Some of you are sitting here feeling skeptical. You’re thinking, you can’t have a baby in a boardroom, that’s ridiculous. You’re thinking, new moms have enough going on already, they don’t have the energy to think about intellectual or professional or civic or social opportunities. So I’m going to tell you about a little experiment.

It’s an experiment that started in Brooklyn, shortly after that graduation day I told you about. My daughter Ella was three months old, and it was the time of the Federal Election. There was an odd energy in the air, in the playrooms and at the parks. We were all still singing about animals and talking about diapers like we were supposed to, but there was an undercurrent. A little fear, some uncertainty, a lot of thoughts about how the debates were progressing and what the outcome might be, and a desire to become more involved, to contribute. So I booked out my favorite local café, and brought in a renowned political science Professor from Columbia, and we had a talk. Much like this one, but with 40 new parents in the room, and 40 babies. And believe me, there was noise. And there was breastfeeding. But there was also a vibrant political discussion, facilitated by a global expert, and everyone walked away a little wiser, and better supported, and a lot more civically engaged.

Since then, the experiment has grown into an organization called Mindr. We run talks, workshops, classes and events led by global experts, where crying babies are always welcome. We’ve held talks on entrepreneurship, teaching people how to take an idea and turn it into a viable business. We’ve had climate change discussions, and design workshops, and reflections on the future of feminism, all with babies in the room. We recently took a delegation of 10 Mindr moms to a conference by the United Nations, to contribute their thoughts on how we can harness female innovation. And we worked with the organizers of that conference to create a safe, clean and pleasant place for those women to pump.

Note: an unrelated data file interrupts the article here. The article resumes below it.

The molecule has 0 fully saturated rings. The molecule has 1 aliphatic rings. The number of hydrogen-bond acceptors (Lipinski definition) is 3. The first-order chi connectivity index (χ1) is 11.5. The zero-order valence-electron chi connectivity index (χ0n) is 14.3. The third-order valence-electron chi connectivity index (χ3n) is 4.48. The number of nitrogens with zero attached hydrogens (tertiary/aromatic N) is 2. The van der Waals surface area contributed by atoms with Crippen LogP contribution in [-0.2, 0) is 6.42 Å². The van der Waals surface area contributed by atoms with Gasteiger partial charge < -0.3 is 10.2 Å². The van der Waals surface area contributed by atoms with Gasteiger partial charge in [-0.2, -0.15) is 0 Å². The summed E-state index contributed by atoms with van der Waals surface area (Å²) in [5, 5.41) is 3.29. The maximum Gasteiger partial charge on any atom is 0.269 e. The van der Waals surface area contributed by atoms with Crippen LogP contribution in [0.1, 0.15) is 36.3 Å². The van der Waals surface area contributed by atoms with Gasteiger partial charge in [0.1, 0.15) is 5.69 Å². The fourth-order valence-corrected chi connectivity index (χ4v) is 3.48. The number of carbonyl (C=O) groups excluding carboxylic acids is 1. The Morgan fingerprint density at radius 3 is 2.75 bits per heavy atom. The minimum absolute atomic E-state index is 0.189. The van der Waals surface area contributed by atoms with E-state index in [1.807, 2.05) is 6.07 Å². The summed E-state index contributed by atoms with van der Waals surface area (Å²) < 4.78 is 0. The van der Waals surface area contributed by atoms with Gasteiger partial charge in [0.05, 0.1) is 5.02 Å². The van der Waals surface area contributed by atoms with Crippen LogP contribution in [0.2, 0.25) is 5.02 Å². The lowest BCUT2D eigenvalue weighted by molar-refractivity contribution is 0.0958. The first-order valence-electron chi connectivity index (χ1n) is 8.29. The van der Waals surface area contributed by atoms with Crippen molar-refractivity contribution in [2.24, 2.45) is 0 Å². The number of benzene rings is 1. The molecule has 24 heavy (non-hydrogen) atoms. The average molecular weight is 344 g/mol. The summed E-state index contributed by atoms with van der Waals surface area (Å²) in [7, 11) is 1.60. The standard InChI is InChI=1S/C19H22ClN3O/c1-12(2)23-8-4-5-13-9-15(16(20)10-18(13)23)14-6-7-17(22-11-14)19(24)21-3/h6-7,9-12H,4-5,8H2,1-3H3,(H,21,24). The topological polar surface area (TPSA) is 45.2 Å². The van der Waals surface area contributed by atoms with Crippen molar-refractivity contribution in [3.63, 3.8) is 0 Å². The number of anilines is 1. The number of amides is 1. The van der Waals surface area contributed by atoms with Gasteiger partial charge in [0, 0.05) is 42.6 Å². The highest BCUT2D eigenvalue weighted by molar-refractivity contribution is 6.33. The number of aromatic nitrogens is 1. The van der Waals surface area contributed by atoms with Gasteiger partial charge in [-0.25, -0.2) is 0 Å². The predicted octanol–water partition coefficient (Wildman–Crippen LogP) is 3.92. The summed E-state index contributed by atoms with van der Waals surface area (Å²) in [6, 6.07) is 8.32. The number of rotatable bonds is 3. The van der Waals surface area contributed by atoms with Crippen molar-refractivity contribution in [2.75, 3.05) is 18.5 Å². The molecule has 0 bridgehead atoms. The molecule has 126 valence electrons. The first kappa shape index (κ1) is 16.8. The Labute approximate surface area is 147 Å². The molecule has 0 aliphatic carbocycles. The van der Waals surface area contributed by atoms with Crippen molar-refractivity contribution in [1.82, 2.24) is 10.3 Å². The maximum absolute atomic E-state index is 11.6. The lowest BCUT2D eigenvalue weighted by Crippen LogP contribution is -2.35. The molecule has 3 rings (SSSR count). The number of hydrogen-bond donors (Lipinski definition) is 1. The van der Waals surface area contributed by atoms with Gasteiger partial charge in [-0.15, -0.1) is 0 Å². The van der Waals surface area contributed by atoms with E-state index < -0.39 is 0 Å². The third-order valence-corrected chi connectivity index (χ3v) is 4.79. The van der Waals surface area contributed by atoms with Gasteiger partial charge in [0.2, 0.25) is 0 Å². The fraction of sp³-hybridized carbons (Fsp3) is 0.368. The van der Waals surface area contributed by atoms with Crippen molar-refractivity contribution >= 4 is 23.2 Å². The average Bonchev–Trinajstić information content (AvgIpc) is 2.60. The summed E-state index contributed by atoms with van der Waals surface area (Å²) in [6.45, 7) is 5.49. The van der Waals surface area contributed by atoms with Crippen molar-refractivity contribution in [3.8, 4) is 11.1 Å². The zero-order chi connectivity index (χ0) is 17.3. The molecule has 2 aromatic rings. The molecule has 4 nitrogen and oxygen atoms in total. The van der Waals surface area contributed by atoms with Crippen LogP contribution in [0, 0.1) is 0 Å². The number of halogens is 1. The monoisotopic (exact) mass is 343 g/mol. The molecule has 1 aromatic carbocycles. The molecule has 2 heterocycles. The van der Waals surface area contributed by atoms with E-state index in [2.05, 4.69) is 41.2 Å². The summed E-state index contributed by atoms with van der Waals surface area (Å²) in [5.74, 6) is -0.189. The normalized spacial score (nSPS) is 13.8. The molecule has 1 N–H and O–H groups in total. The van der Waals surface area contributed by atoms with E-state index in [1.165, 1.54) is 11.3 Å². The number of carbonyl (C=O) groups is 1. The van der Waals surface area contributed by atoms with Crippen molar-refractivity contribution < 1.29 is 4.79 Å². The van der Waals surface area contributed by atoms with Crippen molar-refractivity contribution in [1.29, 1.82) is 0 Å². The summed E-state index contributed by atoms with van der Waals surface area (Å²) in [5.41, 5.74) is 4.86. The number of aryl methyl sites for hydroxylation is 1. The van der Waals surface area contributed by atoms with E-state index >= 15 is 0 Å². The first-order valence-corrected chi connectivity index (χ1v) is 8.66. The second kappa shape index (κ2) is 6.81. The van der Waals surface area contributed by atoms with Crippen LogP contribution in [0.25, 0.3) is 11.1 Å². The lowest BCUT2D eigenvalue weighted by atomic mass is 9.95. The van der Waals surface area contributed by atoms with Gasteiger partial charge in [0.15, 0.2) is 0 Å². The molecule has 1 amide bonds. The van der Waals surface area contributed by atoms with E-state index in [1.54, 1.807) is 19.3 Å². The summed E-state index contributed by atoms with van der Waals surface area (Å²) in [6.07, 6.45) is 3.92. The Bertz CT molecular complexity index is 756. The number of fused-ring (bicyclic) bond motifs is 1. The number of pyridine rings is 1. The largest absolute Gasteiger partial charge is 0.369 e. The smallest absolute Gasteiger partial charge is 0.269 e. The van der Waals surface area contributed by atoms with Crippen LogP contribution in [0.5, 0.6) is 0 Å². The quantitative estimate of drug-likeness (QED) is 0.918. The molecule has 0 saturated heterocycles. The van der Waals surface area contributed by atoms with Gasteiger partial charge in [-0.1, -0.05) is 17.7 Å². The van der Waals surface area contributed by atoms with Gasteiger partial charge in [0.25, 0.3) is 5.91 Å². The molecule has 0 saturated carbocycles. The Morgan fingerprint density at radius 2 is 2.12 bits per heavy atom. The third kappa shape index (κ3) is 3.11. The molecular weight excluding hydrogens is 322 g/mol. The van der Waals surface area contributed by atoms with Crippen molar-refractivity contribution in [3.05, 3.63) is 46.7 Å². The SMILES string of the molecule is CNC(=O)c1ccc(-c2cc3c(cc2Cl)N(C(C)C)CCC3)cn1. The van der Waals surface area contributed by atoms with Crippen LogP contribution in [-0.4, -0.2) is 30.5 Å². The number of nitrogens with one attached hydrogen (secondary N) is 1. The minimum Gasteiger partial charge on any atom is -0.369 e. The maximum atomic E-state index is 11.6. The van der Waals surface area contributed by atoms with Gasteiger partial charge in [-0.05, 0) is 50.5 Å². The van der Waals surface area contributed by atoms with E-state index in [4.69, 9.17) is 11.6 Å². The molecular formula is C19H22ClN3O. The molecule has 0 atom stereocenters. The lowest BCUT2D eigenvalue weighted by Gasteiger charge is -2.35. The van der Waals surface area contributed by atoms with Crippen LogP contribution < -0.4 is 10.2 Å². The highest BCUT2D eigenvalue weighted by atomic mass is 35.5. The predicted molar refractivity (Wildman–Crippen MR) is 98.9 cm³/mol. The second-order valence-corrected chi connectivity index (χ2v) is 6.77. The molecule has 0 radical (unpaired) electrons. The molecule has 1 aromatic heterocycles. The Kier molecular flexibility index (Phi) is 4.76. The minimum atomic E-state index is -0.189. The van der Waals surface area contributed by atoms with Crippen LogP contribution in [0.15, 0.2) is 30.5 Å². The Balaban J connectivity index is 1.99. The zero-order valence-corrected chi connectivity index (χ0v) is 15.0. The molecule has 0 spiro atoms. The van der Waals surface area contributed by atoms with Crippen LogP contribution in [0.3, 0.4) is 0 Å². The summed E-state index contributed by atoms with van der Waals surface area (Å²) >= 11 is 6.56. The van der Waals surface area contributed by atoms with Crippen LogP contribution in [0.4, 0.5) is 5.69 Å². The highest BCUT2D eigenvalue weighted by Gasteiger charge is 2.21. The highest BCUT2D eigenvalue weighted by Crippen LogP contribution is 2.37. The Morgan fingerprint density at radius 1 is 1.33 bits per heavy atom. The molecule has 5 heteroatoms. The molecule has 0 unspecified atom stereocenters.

There’s a radical change going on right now, in the way new mothers see ourselves and what we can do. We are reclaiming and reshaping our identity during this important moment in our lives. And we are saying hey, you know what? Maybe becoming a mother did make me warmer. But you can bet it also made me more competent.

So now you know the secret: motherhood is not a penalty, but an asset. To the individual, to the economy, and to society.

The question is – what are you going to do about it?

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5 ways we are raising a Jewish-German child in America


5 ways we are raising a Jewish-German child in America

#Mindrmama Janna Maland is a finance lawyer balancing out that corporate life with some mom-ing, crafting, baking and traveling, and blogging about all of it over at This is her second post in a series on "multikulti," her multicultural approach to raising a German-Jewish child in America (you can read the first in the series, about bilingual babies, here.) Stay up to date with all #Mindrmama musings by signing up here and joining Mindr's online community on Instagram and Facebook.

"Multikulti" is maybe one of my favorite German words. Its meaning is pretty obvious if you ask me - it's short for multicultural. Remember my post about raising a bilingual child? Well, for many multilingual families, including us, languages are only one among many facets of raising a multicultural child. For us, two other big ones are nationality and religion: I was raised Christian-Lutheran in Germany and Dan was raised Jewish in Miami. 

This post is something I struggled a lot with and debated writing at all because it is so very personal. You know how they say don't talk about religion or politics online? Yeah... add a sprinkle of World War II for good measure (there, I said it), and voilà, I present you with the ultimate forbidden fruit of a blog post.  

Ultimately, I was inspired to write this by two conversations I've had with fellow moms who are raising mixed faith kids - one Christian-Bahai combo and one Jewish-Muslim combo. If your first thought is "that's so cool," you are not alone - I completely agree! At the same time, navigating two (or more) cultures, two (or more) languages and two (or more) religions can sometimes feel like a minefield in which you make one wrong step and someone feels left out, misunderstood or hurt.

As with all difficult topics, I get the feeling that a lot of people would like to talk about it, but aren't really sure how without diving right into that minefield. That includes me, by the way - but hey, here's an attempt! These five things have worked for us so far: